Tanya is an Advisory Board Member and regular contributor to Men’s Fitness magazine.  She contributes advice to readers and answers their questions on health and diet in her monthly column.  In addition, Tanya has been quoted and/or profiled in the following publications: New York Magazine (twice for cover stories), Ladies Home Journal, Prevention, Elle, Shape,Glamour, People, Weight Watchers,Redbook, Shape, Women’s Wear Daily, Health, Ocean Drive, New York Post, The Daily News, Washington Post, Women’s World, Family Circle, Good Housekeeping, Teen Vogue, Star, Elle, New York Resident, The Miami Herald, and Muscle and Fitness Hers.  Tanya has also been quoted on the following websites: AOL’s Home Page, ivillage.com, and about.com.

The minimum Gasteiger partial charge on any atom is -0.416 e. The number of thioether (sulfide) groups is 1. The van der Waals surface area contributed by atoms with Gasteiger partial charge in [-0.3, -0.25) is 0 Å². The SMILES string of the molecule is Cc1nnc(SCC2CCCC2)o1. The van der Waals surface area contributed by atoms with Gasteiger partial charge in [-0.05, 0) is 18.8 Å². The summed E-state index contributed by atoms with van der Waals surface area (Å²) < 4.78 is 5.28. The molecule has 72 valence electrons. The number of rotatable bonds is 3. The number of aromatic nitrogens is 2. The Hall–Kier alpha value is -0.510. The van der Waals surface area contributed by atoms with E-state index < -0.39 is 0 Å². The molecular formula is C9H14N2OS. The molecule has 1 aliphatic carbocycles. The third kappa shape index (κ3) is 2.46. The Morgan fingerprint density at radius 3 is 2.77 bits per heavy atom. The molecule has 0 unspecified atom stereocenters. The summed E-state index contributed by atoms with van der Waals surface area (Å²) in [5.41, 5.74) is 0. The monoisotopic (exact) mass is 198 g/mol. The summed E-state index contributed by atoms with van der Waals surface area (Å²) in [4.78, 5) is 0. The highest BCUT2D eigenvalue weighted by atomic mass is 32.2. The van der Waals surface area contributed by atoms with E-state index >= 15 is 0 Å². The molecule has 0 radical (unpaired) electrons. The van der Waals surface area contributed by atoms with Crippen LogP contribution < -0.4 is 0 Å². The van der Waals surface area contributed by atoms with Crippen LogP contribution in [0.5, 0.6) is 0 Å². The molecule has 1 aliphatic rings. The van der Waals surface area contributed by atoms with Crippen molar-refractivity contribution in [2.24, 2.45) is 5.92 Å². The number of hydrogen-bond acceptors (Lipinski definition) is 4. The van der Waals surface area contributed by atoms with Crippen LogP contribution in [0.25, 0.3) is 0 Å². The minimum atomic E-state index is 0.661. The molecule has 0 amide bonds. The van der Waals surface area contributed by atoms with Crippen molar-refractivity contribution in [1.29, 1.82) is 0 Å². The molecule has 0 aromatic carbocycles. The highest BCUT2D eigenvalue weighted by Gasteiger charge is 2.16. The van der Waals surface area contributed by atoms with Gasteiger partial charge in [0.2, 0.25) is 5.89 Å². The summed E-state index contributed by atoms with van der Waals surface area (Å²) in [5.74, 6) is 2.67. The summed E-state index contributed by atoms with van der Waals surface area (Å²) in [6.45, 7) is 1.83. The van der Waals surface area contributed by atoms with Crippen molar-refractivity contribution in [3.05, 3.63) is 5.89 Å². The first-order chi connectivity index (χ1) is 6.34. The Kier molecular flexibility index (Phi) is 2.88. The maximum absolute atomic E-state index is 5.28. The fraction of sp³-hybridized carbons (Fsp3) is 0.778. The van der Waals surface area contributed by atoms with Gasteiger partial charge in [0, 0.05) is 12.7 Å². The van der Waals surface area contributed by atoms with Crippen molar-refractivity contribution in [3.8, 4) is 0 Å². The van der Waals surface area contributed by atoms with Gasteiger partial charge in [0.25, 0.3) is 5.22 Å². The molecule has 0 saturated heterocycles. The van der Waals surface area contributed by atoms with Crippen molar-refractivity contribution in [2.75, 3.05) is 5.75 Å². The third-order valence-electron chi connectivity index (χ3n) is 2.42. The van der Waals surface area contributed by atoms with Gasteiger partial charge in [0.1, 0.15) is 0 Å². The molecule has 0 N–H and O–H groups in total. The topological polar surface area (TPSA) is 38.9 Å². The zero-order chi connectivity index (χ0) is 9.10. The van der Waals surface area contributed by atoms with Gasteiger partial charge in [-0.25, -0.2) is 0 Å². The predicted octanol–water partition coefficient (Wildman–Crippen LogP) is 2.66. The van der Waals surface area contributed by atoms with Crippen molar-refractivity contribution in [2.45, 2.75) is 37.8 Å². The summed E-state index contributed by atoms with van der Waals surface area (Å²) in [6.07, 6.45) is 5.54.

Tanya completed her Master’s degree in Nutrition and Food Studies, graduating with honors from New York University and completing a Dietetic residency at NYU Hospital.  She is an accredited member of the American Dietetic Association and the Greater New York Dietetic Association.  She is a member of Nutrition Entrepenuers, Dietitians in Business and Communications, and Weight Management Dietetic Practice Groups. In 1997, she received the Julia Child Award for Healthy Cooking from New York University’s Department of Nutrition and Food Studies.

After receiving her degree, Tanya founded Tanya’s Tastees™, a low-fat, healthy cookie company that developed a lucrative distribution into more than 200 national stores.  At the same time, she built a flourishing private practice in New York City.